10.  On 20 July 2005 the Federal Department of Public Health dismissed the applicant’s claim on the ground that sodium pentobarbital could only be obtained on prescription from a pharmacy. It also expressed its opinion that Article 8 of the Convention did not impose on the States Parties a positive obligation to create the conditions for committing suicide without the risk of failure and without pain.

11.  On 3 August 2005 the Health Department of the Canton of Zurich also dismissed the applicant’s request, finding that, in the absence of the necessary medical prescription, he could not be authorised to obtain the substance in question from a pharmacy. It too noted that such a right could not be inferred from Article 8 of the Convention. That decision was upheld by the Administrative Court of the Canton of Zurich on 17 November 2005.

12.  On 20 December 2005 the Federal Department of the Interior declared inadmissible an appeal lodged by the applicant against the decision of 20 July 2005, on the ground that this was not an emergency in which a substance usually subject to medical prescription could be delivered without one. It noted that only a doctor could issue the relevant prescription.

13.  The applicant lodged appeals with the Federal Court against the decisions of the Federal Department of the Interior and the Canton of Zurich Administrative Court. Relying in particular on Article 8 of the Convention, he alleged that this provision guaranteed the right to choose to die and that State interference with this right was acceptable only in the conditions set out in the second paragraph of Article 8. In the applicant’s opinion, the obligation to submit a medical prescription in order to obtain the substance necessary for suicide, and the impossibility of procuring such a prescription – which, in his view, was attributable to the threat that hung over doctors of having their licence withdrawn by the authorities should they prescribe the substance in question to mentally ill persons – amounted to interference with his right to respect for his private life. He argued that while this interference was admittedly in accordance with the law and pursued a legitimate aim, it was not, in his case, proportionate.

B.  Judgment of the Federal Court

14.  By a judgment of 3 November 2006 the Federal Court joined the two sets of proceedings and dismissed the applicant’s appeals.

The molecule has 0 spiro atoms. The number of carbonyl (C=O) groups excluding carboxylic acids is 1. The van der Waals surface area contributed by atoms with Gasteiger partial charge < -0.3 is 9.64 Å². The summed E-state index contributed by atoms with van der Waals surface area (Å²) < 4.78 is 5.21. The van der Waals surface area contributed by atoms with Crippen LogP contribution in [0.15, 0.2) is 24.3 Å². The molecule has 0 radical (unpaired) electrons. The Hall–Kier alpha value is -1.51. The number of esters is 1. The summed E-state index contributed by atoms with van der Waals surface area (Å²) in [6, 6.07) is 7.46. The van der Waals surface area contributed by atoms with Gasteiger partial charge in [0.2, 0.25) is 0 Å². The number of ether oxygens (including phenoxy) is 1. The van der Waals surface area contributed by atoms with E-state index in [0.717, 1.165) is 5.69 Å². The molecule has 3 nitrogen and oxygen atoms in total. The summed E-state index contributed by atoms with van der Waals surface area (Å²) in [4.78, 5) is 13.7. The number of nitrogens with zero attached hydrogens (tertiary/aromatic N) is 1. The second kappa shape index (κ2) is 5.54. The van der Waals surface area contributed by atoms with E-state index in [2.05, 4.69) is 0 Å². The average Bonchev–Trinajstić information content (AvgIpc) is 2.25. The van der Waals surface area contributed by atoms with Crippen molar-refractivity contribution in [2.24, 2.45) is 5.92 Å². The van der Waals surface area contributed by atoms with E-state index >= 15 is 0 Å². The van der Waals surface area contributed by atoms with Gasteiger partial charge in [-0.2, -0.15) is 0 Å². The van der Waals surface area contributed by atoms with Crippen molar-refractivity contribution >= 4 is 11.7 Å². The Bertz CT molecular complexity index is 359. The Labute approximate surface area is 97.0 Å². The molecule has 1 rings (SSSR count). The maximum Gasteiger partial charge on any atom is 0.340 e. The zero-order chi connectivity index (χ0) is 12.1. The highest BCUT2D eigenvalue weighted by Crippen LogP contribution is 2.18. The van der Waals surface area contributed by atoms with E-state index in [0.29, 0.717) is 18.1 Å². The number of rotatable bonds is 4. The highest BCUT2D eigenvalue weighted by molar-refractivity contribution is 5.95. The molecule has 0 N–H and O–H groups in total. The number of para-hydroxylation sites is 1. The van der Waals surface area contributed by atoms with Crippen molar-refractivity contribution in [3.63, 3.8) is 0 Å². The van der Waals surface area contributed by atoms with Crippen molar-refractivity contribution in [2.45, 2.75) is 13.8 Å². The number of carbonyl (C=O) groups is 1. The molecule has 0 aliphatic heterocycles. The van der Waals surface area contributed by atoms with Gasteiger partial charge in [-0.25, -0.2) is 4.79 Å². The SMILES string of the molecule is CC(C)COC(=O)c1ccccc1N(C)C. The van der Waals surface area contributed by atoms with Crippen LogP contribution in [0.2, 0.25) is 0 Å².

15.  It noted, firstly, that, pursuant to the applicable legal provisions, sodium pentobarbital could only be obtained on medical prescription and that the applicant had not obtained such a prescription. It further noted that this was not an exceptional case in which a medical product could be issued without a prescription.

16.  As to the alleged violation of Article 8 of the Convention, the Federal Court found:


“6.1.  … The right to self-determination within the meaning of Article 8 § 1 [of the Convention] includes the right of an individual to decide at what point and in what manner he or she will die, at least where he or she is capable of freely reaching a decision in that respect and of acting accordingly…

6.2.1.  The right to choose to die, which is not as such in issue here, must however be distinguished from the right to assistance with suicide from the State or a third party. In principle, such a right cannot be inferred either from Article 10, paragraph 2, of the Federal Constitution [enshrining individual freedom] or from Article 8 of the Convention; an individual who wishes to die does not have a right to be assisted in committing suicide, whether by the provision of the necessary means or through active assistance where he or she is not capable of ending his or her own life… The State has a fundamental obligation to protect life. Admittedly, such protection is not generally extended against the will of a person who is capable of forming his or her own views… Nonetheless, it does not follow that the State has a positive obligation to ensure that a person who wishes to die has access to a dangerous substance, selected for the purpose of suicide, or to tools intended to be used for that purpose. In such circumstances, the right to life guaranteed by Article 2 of the Convention obliges the State, at the very least, to put in place a procedure to ensure that a decision to commit suicide does indeed correspond to the free will of the individual in question…